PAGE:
From the March 2018 issue of Acoustic Guitar | BY ADAM PERLMUTTER
Rock-guitar solos are most commonly associated with the electric guitar, but one of the earliest examples, if not the first—Arthur Smith’s 1945 recording of his signature tune “Guitar Boogie” (a.k.a. “Guitar Boogie Shuffle”)—was recorded on a steel-string. This 12-bar blues, alternating between piano-inspired boogie-woogie patterns and nimble single-note lines, set the template for rock ’n’ roll and for the guitar as a hot soloing instrument.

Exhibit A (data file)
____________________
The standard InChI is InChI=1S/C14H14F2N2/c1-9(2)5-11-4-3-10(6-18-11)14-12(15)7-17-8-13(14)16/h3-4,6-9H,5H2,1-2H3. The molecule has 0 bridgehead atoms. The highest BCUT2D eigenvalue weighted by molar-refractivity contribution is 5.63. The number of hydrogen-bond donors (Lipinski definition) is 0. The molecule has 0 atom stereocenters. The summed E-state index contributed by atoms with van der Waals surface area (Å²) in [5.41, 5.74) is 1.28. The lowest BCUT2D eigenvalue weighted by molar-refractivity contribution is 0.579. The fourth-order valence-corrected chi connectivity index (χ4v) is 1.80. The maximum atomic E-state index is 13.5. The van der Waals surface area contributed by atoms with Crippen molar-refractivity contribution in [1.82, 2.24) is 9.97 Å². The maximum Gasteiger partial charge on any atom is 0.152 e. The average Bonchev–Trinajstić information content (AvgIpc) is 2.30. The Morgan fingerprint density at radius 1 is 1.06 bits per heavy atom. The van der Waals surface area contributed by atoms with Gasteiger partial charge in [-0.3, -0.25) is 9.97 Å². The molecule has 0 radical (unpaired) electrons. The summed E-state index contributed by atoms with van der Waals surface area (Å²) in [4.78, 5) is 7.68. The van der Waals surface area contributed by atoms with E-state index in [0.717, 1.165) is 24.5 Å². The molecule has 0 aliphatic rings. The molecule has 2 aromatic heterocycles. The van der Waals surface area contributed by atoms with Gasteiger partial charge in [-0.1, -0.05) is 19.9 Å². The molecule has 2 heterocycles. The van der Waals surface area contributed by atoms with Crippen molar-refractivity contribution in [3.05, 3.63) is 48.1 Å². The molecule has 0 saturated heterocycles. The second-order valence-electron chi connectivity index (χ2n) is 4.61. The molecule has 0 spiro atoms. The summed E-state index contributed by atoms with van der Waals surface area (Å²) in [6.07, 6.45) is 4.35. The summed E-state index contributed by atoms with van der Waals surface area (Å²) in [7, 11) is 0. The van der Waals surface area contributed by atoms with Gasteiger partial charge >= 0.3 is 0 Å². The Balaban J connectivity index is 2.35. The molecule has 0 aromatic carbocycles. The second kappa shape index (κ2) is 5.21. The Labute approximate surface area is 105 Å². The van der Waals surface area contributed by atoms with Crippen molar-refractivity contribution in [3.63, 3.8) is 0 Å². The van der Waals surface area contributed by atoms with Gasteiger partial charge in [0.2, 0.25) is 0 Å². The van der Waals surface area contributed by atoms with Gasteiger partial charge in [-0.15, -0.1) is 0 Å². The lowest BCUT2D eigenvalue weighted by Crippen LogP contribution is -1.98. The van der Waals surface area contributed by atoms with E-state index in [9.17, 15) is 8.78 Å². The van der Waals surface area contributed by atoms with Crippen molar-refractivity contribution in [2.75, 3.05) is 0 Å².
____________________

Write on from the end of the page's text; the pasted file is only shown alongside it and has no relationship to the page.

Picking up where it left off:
Certified Guitar Player Tommy Emmanuel has recorded “Guitar Boogie” several times and made it a staple of his set list. Check out this remarkable performance and watch as Emmanuel cuts loose on a shiny Gibson J-45, with chorus after chorus of cool ideas.
The text above is excerpted from Adam Perlmutter’s analysis of “Guitar Boogie,” which originally appeared in Acoustic Guitar’s March 2018 issue. For the full text of the article, performance notes, and music notation and tablature, head to the Acoustic Guitar Store and pick up a copy.